social construction of reality

social construction of reality

a formulation employed within some areas of sociology to emphasize the way in which social institutions and social life generally is socially produced rather than naturally given or determined.

At one level the claim is almost trivial, since our knowledge about ourselves, and about the social as well as the natural world, is mediated by CULTURE, and so is necessarily 'social’ in origin. A specific emphasis on the social construction of reality is often made, however, to offset Durkheimian (see DURKHEIM) notions of society as a pregiven reality, consisting of constraining social facts (see SOCIAL FACTS AS THINGS) to which individuals are subject. The 'social constructionist’view, originating with THOMAS and members of the CHICAGO SCHOOL, was to emphasize instead the way in which the social world was continually reinvented (produced) by individuals, rather than as something which simply confronted them.

In reality, any simple DUALISM of individual selves (see SELF) and society is unsustainable. Society cannot exist without acting selves; in turn, the self is a product of society (see MEAD, COOLEY, STRUCTURE AND AGENCY, STRUCTURATION THEORY). Berger and Luckmann's The Social Construction of Reality (1697) – the text which first systematically introduced the concept of'social construction’ into sociology – is an early exploration of these themes. Since then the conception of 'social construction’ has become much more widespread, e.g. in the study of DEVIANCE, especially LABELLING THEORY.

Some of the most wide-ranging debates and developments in terms of a social constructionist perspective have come when issues of ONTOLOGY are raised. This is especially the case where social reality might appear determined by the nature of physical realities such as bodies, diseases, or the natural world. Challenges to such assumptions have been forthcoming from theorists such as FOUCAULT for whom the BODY itself is seen as a product of particular discursive practices rather than biology (see SOCIOLOGY OF THE BODY); diseases can be reconceptualized as shifting modes of social response rather than an organic disruption (White, 1991; Bury, 1986; Nicolson and McLaughlin, 1987); and scientific knowledge can be analysed as the result of negotiations about the meaning of phenomena (see SOCIOLOGY OF SCIENCE) in which the rules about theoretical consistency, experimental adequacy and dissemination of information are flexibly interpreted according to a varying agenda of interests (see Mulkay, 1979).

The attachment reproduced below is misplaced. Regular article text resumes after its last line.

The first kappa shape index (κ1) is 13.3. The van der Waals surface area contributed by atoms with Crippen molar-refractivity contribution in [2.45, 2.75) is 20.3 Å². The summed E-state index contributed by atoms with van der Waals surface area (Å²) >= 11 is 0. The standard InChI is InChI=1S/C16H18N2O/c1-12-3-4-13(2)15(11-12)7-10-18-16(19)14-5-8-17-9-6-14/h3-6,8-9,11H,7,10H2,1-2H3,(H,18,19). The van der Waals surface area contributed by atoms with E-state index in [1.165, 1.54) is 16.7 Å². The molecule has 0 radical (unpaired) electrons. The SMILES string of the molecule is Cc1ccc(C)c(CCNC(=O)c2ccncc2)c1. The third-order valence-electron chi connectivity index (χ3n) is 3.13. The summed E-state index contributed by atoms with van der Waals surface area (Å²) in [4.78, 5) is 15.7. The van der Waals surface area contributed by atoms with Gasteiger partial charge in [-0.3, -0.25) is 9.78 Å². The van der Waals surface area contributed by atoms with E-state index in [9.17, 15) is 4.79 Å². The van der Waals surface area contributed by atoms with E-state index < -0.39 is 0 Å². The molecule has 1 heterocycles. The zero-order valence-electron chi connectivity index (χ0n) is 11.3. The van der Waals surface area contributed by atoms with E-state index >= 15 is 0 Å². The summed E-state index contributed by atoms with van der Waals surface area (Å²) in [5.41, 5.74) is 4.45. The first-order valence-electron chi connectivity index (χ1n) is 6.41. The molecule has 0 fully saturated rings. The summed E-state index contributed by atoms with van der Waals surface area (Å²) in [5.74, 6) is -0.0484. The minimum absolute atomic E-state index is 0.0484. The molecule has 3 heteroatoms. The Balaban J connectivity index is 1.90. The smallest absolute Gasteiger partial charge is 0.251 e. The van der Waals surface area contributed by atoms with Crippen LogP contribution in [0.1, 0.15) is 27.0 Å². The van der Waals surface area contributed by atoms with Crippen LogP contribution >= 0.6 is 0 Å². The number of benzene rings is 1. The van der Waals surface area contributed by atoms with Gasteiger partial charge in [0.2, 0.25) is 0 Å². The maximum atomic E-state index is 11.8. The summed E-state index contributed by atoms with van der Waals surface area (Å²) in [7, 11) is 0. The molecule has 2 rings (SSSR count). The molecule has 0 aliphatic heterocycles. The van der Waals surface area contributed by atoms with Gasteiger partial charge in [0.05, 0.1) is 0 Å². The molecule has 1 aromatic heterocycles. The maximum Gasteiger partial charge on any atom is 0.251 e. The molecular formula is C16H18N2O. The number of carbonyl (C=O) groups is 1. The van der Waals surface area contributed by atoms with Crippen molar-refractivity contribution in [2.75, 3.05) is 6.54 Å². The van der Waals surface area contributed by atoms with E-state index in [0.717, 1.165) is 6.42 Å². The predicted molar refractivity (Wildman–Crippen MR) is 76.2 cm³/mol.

References in periodicals archive ?
They consider specific aspects of the financialized society, the phenomenon of debt, and the experience of indebtedness from the perspective of social relations or the social construction of reality, moving beyond economic and financial understanding.
The core basis of socialism is not the redistribution of wealth, it is the notion that "society" defines reality, "the social construction of reality." That is why the Cuban government recently arrested parents who dared to home-school their children.
Many of the better known communication theories, for example, have their roots in news research, be it agenda setting, framing, priming, or social construction of reality. In election coverage, news can be a king maker in the sense that candidates who do not receive news attention invariably fail!
To accomplish that, it unravels how social actors, partial to their values, participate in the social construction of reality. Thereafter, what we see and how it is understood leads to the emergence of diverging ideological trajectories and, eventually, to social contestation as a result of competing claims.
Media images and the social construction of reality. Annual Review of Sociology, 18, 373-393.
Conceiving of the body as the center of analysis, a catalyst for social action, and as conduit for the social construction of reality, the author (an assistant professor of Africana Studies at the University of Pittsburgh) focuses on specific flash points in the last ninety years of Congo's troubled history, when embodied performance was used to stake political claims, foster dissent, and enforce power.
In sociology, Peter Berger and Thomas Luckmann had published The Social Construction of Reality in 1966.
We meet in the book a number of figures, such as Herman Matroos, James Read and Sir Andries Stockenstrom, who defy easy categorization, and they reveal the intricate patterns involved in the social construction of reality. Such considerations are, however, secondary in recommending this book: it is a masterpiece and a good read.
The second essay takes us back to the early nineteenth century and, like Behrisch Elce's essay, is a cultural studies topic that deals with the social construction of reality. Daniel Mangiavellano's "De Quincey, Coleridge, and the Literary Model of Habit" shows how De Quincey's writings helped to construct later views of opium addiction or "habit," and how such published views in turn affected the relative public perceptions of De Quincey and Coleridge's use of opium.
They focus on themes of media-distrust and the social construction of reality, positive and negative ad-campaigns, the fragmenting of the media system, political framing, coverage of elections and other political processes in an age of new media, and more.
The idea of social construction of reality is based, finally, on the recognition of an adaptive character of my subjective interpretations of the world which I am compelled to coordinate with interpretations of other people reaching conventions in the field of inter-subjectivity.
The watershed text that is typically held up as the work that gave SC it's start and name is The Social Construction of Reality by Peter Berger and Thomas Luckman, first published in 1966.